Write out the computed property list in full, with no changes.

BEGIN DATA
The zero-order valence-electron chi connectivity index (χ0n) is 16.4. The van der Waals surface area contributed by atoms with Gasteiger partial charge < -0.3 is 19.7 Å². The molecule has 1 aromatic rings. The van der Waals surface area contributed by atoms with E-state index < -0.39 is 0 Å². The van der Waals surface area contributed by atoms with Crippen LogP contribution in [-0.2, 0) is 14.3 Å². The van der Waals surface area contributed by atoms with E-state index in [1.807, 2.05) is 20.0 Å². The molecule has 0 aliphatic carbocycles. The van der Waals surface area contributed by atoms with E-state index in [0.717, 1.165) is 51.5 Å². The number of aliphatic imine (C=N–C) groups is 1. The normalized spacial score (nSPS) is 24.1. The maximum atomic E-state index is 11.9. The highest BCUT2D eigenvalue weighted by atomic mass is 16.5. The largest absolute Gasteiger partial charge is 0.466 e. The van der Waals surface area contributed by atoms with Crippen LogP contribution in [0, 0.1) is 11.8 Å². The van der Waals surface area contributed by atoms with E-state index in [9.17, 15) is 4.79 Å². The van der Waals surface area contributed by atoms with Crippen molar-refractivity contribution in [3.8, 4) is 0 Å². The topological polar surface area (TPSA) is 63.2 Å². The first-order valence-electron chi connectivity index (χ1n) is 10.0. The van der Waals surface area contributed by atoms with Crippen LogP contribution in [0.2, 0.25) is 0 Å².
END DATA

The zero-order valence-electron chi connectivity index (χ0n) is 16.4. The van der Waals surface area contributed by atoms with Gasteiger partial charge < -0.3 is 19.7 Å². The molecule has 1 aromatic rings. The van der Waals surface area contributed by atoms with E-state index < -0.39 is 0 Å². The van der Waals surface area contributed by atoms with Crippen LogP contribution in [-0.2, 0) is 14.3 Å². The van der Waals surface area contributed by atoms with E-state index in [1.807, 2.05) is 20.0 Å². The molecule has 0 aliphatic carbocycles. The van der Waals surface area contributed by atoms with E-state index in [0.717, 1.165) is 51.5 Å². The number of aliphatic imine (C=N–C) groups is 1. The normalized spacial score (nSPS) is 24.1. The maximum atomic E-state index is 11.9. The highest BCUT2D eigenvalue weighted by atomic mass is 16.5. The largest absolute Gasteiger partial charge is 0.466 e. The van der Waals surface area contributed by atoms with Crippen LogP contribution in [0, 0.1) is 11.8 Å². The van der Waals surface area contributed by atoms with E-state index in [9.17, 15) is 4.79 Å². The van der Waals surface area contributed by atoms with Crippen molar-refractivity contribution in [3.8, 4) is 0 Å². The topological polar surface area (TPSA) is 63.2 Å². The first-order valence-electron chi connectivity index (χ1n) is 10.0. The van der Waals surface area contributed by atoms with Crippen LogP contribution in [0.2, 0.25) is 0 Å².